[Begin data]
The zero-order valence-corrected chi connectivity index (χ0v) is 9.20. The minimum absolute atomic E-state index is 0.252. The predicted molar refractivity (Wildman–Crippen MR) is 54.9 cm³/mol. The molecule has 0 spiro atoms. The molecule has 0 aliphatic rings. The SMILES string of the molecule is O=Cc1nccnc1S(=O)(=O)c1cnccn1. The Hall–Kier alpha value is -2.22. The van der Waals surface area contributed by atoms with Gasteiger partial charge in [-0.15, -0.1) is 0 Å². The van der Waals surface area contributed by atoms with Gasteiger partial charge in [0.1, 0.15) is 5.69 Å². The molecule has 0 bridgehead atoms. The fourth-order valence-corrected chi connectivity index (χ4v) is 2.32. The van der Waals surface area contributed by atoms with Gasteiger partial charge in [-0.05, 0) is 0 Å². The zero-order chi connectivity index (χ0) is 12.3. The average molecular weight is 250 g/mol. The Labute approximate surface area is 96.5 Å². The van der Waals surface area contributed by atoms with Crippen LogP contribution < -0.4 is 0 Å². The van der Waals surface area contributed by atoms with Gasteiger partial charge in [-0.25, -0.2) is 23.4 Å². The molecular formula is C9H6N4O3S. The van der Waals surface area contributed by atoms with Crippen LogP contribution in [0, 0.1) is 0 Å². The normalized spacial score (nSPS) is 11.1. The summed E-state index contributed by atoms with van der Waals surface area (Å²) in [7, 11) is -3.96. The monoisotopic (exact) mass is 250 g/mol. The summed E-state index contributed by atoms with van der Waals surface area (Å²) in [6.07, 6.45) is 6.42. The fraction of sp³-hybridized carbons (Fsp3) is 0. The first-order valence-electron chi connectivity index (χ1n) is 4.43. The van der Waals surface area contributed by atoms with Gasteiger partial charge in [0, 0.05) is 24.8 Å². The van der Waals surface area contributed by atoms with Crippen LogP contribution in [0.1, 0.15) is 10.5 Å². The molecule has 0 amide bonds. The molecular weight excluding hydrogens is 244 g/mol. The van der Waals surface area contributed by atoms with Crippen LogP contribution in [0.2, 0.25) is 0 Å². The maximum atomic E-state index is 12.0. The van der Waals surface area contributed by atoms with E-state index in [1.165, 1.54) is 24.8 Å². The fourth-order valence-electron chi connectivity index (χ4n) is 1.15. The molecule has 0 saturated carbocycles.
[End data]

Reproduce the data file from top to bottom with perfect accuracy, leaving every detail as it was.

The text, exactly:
The zero-order valence-corrected chi connectivity index (χ0v) is 9.20. The minimum absolute atomic E-state index is 0.252. The predicted molar refractivity (Wildman–Crippen MR) is 54.9 cm³/mol. The molecule has 0 spiro atoms. The molecule has 0 aliphatic rings. The SMILES string of the molecule is O=Cc1nccnc1S(=O)(=O)c1cnccn1. The Hall–Kier alpha value is -2.22. The van der Waals surface area contributed by atoms with Gasteiger partial charge in [-0.15, -0.1) is 0 Å². The van der Waals surface area contributed by atoms with Gasteiger partial charge in [0.1, 0.15) is 5.69 Å². The molecule has 0 bridgehead atoms. The fourth-order valence-corrected chi connectivity index (χ4v) is 2.32. The van der Waals surface area contributed by atoms with Gasteiger partial charge in [-0.05, 0) is 0 Å². The zero-order chi connectivity index (χ0) is 12.3. The average molecular weight is 250 g/mol. The Labute approximate surface area is 96.5 Å². The van der Waals surface area contributed by atoms with Crippen LogP contribution < -0.4 is 0 Å². The van der Waals surface area contributed by atoms with Gasteiger partial charge in [-0.25, -0.2) is 23.4 Å². The molecular formula is C9H6N4O3S. The van der Waals surface area contributed by atoms with Crippen LogP contribution in [0, 0.1) is 0 Å². The normalized spacial score (nSPS) is 11.1. The summed E-state index contributed by atoms with van der Waals surface area (Å²) in [7, 11) is -3.96. The monoisotopic (exact) mass is 250 g/mol. The summed E-state index contributed by atoms with van der Waals surface area (Å²) in [6.07, 6.45) is 6.42. The fraction of sp³-hybridized carbons (Fsp3) is 0. The first-order valence-electron chi connectivity index (χ1n) is 4.43. The van der Waals surface area contributed by atoms with Gasteiger partial charge in [0, 0.05) is 24.8 Å². The van der Waals surface area contributed by atoms with Crippen LogP contribution in [0.1, 0.15) is 10.5 Å². The molecule has 0 amide bonds. The molecular weight excluding hydrogens is 244 g/mol. The van der Waals surface area contributed by atoms with Crippen LogP contribution in [0.2, 0.25) is 0 Å². The maximum atomic E-state index is 12.0. The van der Waals surface area contributed by atoms with E-state index in [1.165, 1.54) is 24.8 Å². The fourth-order valence-electron chi connectivity index (χ4n) is 1.15. The molecule has 0 saturated carbocycles.